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Eight Ways to Improve your Communication Skills

Eight Ways to Improve Your Communication Skills

Eight Ways to Improve Your Communication Skills

The quality of your results are often based on the quality of your communication skills.

To do well in life, you need to communicate well and maintain good relationships with others. At work, you need good relationships with your customers, good relationships with your colleagues, and good relationships with your suppliers. And at home, you need a good relationship with your partner and you want good relationships with your kids.

In order to gain excellent relationships you need to develop excellent communication skills.

The term communication skills is very broad; it subsumes many subsets. The main subsets of communication are:

  1. The ability to communicate clearly.
  2. The ability to communicate logically.
  3. The ability to communicate emotions.
  4. Good body language.
  5. Good voice tones.
  6. The ability to ask the correct questions.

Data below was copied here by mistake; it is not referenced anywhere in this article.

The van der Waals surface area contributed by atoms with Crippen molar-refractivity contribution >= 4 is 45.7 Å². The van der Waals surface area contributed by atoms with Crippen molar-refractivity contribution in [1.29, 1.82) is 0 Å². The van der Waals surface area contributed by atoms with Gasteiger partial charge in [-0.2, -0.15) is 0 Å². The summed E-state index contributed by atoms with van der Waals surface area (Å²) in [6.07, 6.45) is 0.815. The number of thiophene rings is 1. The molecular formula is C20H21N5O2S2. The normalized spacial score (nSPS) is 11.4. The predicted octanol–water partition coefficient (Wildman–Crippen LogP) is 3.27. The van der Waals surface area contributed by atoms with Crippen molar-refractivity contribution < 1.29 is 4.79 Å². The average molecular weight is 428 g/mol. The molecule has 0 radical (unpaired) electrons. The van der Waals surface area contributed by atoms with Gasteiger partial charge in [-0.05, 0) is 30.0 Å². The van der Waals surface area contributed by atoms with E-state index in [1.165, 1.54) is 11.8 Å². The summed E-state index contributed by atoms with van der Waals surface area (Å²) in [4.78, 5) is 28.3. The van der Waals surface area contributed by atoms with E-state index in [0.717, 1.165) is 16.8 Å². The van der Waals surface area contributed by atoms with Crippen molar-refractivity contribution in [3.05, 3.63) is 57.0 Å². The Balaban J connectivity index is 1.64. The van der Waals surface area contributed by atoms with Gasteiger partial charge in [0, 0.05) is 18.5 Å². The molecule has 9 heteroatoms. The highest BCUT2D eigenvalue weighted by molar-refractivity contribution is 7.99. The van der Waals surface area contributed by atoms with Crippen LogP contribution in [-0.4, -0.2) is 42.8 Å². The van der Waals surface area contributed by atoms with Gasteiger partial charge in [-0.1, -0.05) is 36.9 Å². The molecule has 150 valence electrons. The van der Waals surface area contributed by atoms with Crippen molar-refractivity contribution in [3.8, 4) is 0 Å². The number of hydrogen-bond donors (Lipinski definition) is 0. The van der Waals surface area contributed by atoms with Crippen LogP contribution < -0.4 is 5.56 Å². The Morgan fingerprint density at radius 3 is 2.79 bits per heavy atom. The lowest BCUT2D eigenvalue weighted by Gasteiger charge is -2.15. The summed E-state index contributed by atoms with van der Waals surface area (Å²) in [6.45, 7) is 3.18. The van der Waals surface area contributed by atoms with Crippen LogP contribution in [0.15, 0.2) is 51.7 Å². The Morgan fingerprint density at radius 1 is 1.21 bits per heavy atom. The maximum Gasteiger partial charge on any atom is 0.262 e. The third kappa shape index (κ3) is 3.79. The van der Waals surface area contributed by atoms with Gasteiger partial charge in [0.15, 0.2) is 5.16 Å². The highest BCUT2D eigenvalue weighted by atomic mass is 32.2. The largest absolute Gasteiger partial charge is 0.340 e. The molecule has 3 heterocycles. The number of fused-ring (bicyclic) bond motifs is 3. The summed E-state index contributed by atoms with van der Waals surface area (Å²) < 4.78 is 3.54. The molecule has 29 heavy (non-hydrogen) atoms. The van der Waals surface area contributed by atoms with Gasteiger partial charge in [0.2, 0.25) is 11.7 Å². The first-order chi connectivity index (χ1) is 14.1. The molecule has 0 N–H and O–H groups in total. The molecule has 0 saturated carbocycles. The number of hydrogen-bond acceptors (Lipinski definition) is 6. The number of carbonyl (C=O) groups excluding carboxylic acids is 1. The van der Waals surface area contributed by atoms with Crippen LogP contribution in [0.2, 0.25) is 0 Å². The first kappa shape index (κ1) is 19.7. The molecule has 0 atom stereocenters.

7. The ability to listen well.
  8. The ability to remember exactly what was said.

Let us make a note on each set.

1. The ability to communicate clearly

The first communication ability is to clearly express your exact meaning; as opposed to expressing your meaning in a vague, unclear and ambiguous manner. You can gain clarity of expression by being picky about your choice of words. To be clear - use specific terms.

For example, rather than say, "I'm going to London, tomorrow." You could say, "Tomorrow morning, I'm driving to Wembley".

Rather than say, "When you come to the meeting, please make sure that you are appropriately dressed", you could say, "When you come to the meeting, would you please, wear business attire; suit and tie: not jeans and tee shirt."

The most common communication error is to communicate a message using ambiguous terms; in terms that could be interpreted in more than one way. Ambiguity causes error, confusion, misunderstanding, and therefore, conflict. So, please make your instructions as clearly worded, as you possibly can.